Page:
Home Our Diocese Physician-assisted suicide proposed law HB140 approved by Delaware House, heads to state...

Physician-assisted suicide proposed law HB140 approved by Delaware House, heads to state Senate

Rep. Paul Baumbach has been primary sponsor of the physician-assisted suicide bill in Delaware.

House Bill 140, which would legalize assisted suicide for Delaware residents facing a terminal illness, passed the House of Representatives on April 18 on a nearly party-line vote.

The vote was 21 in favor and 16 opposed. Four legislators were absent. The bill moves to the state senate, where it has been assigned to the Executive Committee. If it advances out of committee, it would be considered by the full senate, which has 15 Democrats and six Republicans. That body would have to pass the bill by June 30, the end of the legislative session, and send it to Gov. John Carney, who could sign it, veto it or let it become law without his signature.

A message was left with the governor’s office. Carney has previously stated his opposition to assisted suicide.

In a statement before a House committee vote in January 2022, Carney said he would not support the measure.

Gov. John Carney

“I know this is an extremely difficult and personal issue for many of my constituents, and I have sympathy and compassion for those who are grappling with these painful questions,” Carney said in a statement to The Dialog two years ago. “Ultimately, though, I believe enabling physicians to facilitate suicide crosses a boundary that I’m just not comfortable crossing.”

This is the second of the two-year General Assembly. If the senate does not act on the bill by June 30, the bill would have to be re-introduced next year and begin the legislative process all over again.

HB 140 would permit a terminally ill person to self-administer medication to end his or her life if several conditions are met. An attending physician or advanced practice registered nurse (APRN) and a consulting physician or APRN would have to agree on the diagnosis and prognosis and believe the person is making an informed decision voluntarily. No one may request medication on behalf of another individual. Mental illness or mental health is not a qualifying condition. The patient must have a prognosis of six months or shorter to live. There are others as well.

John McNeal is director of the state Council for Persons with Disabilities. The group opposes physician-assisted suicide. Dialog photo/Joseph P. Owens

The primary sponsor of the bill in the house was Democratic Rep. Paul Baumbach. The bill has six senate sponsors and co-sponsors. If it goes into law, it would take effect July 1, 2025. Baumbach has been pursuing this bill through several legislative sessions.

During debate in the house, Baumbach heard concerns from several Republican representatives. One was Rep. Richard Collins, who said assisted suicide in Canada has grown since it was legalized.

“My concern is that once we put this in place, it won’t stop,” he said. “It will grow. People who have lost hope for whatever reason … some of them are going to seek a way out by dying.”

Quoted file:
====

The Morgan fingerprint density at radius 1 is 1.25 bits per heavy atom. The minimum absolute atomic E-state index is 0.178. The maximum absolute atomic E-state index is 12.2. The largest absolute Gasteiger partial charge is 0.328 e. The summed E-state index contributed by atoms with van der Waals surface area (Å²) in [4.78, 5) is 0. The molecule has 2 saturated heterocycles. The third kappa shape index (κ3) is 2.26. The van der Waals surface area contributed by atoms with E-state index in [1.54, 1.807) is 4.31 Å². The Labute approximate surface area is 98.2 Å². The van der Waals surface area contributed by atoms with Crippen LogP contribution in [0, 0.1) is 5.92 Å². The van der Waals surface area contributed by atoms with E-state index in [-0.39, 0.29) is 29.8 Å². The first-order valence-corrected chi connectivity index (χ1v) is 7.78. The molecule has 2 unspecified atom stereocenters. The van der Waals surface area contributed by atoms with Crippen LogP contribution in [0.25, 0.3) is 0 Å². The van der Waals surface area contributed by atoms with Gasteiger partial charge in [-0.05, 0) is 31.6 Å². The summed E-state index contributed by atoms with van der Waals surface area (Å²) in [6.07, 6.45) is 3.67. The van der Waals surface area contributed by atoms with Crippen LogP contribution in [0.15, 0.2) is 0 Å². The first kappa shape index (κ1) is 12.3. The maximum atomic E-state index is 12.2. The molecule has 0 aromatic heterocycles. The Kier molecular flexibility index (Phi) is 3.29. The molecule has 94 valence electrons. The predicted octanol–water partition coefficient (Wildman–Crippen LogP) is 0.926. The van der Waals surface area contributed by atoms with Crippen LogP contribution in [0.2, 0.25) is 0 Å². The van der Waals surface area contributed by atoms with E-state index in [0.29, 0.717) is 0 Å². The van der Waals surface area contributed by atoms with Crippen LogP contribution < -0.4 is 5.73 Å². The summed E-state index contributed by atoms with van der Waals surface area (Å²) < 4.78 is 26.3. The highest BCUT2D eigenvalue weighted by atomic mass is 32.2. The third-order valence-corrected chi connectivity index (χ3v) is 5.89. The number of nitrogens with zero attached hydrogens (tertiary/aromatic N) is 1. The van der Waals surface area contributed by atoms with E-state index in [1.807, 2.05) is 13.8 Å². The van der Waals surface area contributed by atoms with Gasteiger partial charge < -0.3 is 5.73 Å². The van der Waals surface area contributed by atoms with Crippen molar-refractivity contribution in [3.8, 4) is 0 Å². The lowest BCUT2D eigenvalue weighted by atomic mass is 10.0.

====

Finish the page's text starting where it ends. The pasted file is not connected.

“I know there are some people in this room that say they’re Christian. I suggest you think about what you’re going to say to God when you get there, if you do,” Collins said.

Rep. Valerie Jones Giltner, a retired critical care nurse from Georgetown, said advances in palliative care makes this bill unnecessary. Baumbach said palliative care is “wonderful in the vast majority of cases,” but there are a number in which it is unable “to block the pain in the last days of a terminally ill individual.”

A dying person may never take advantage of assisted suicide, but this gives them a choice, Baumbach said.

Republican Rep. Michael Ramone, a graduate of Saint Mark’s High School, said he has gone through some personal situations that made him consider voting in favor of the bill, but his Catholic faith is adamantly against assisted suicide.

The senate Executive Committee is chaired by Sen. David Sokola. It does not have any meetings currently scheduled and, by law, would have to advertise any upcoming meetings at least seven days in advance. The committee includes five Democrats and two Republicans.

The following House Democrats voted in favor of assisted suicide: Kendra Johnson, Larry Lambert, Sherae’a Moore, Krista Griffith, DeShanna U Neal, Peter Schwartzkopf, Valerie Longhurst, Melissa Minor-Brown, Sophie Phillips, Kimberly Williams, Stell Parker Selby, Paul Baumbach, Edward Osienski, Madinah Wilson-Anton, Eric Morrison, William Bush, Sean Lynn, Kerri Evelyn Harris, William Carson, and Cyndie Romer.

Kevin Hensley was the lone Republican to vote in favor.

Those voting no included Republicans Richard Collins, Timothy Dukes, Daniel Short, Ronald Gray, Valerie Jones Giltner, Bryan Shupe, Jesse Vanderwende, Lyndon Yearick, Charles Postles, Shannon Morris, Michael Smith, Michael Ramone, Jeffrey Spiegelman, and Jeff Hilovsky.

Democrats Franklin Cooke and Sean Matthews also voted no.

Four Democrats were absent. They were Nnamdi Chukwuocha, Stephanie Bolden, Sherry Dorsey Walker and Debra Heffernan.

Find their contact information here.